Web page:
Something very bad was about to go down.
There are things you know as a cop in Boston. You know how the city feels, because its streets are your veins and the voices of its people come through your lips when you talk. You know the smell of the salt in the harbor like the scent of the back of your wife’s neck, and it’s just as precious, reassuring. The hammering of footsteps out of Back Bay Station for the morning rat race wakes you up, and the wail of sirens in the old Combat Zone at night puts you to sleep. Every Christmas, you gather up some young wide-eyed uniforms to take poor kids from East Boston and Hyde Park into the toy stores, try to show the new cops and the kids that they can get along. You know that in a few years, some of those cops and some of those kids will end up killing each other. But that’s how the city works. It’s like a living thing. It sheds, and it hurts, and it bleeds.
I could feel what was about to happen in the air. It was an unexpected and dizzying heat, surreal against the snow on the ground outside the car.
When my partner Malone and I got a call to go to the commissioner’s office downtown, I knew we were in for it. A Boston cop knows that being called to the commissioner’s office is a bad, bad thing.
Malone always made fun of me for thinking I had Boston’s pulse, a sense about approaching trouble in the city. On the morning of the marathon bombing, we’d been a mile up Boylston Street doing crowd control and I told Malone I felt hot and weird, like I had a fever. We felt the thump of the first blast under our feet a second or two later.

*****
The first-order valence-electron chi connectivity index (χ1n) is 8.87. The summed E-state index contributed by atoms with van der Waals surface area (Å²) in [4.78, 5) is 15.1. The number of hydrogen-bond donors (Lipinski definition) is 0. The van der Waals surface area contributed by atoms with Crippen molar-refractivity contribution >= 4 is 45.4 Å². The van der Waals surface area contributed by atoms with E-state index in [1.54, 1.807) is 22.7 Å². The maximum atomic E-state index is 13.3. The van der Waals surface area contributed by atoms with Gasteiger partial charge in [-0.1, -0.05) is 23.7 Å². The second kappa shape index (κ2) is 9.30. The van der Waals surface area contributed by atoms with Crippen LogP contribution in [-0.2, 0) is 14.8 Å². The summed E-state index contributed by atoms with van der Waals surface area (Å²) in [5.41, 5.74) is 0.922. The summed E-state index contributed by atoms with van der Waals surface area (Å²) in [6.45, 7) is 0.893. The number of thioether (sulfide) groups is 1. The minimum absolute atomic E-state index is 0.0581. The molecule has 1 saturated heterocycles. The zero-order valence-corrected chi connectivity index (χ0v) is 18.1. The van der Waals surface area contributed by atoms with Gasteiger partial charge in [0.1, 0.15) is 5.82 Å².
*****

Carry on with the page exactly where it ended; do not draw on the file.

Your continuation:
We were in the back of the cruiser, Malone looking out the window, joggling his knee and picking his teeth.
“Wait. I know what this is,” he said suddenly. “This is about that baby. We’re getting a medal for the baby last week.”
The week before, Malone and I had been walking out at the end of a shift when a woman outside a café two doors from the station started screaming like she was on fire. She was standing in the street pointing at a balcony five floors above, where a toddler was sitting on the concrete ledge, having the time of his life. A crowd gathered, and it was quickly established that the mother was inside but wasn’t answering the door or her phone. While some guys went in to try to break down her apartment door, Malone and I watched, pulling out our own hair, while the toddler crawled along the ledge and then, wobbling, stood up.
There was no time to decide who would catch the kid. Malone and I both went in and snared him in a tangle of arms about two feet off the ground while the people around us hollered and screamed. Turned out the mother had been so damned tired from working two jobs that she fell asleep with the baby on the couch, the balcony doors open and a pot of peas cooking dry on the stove.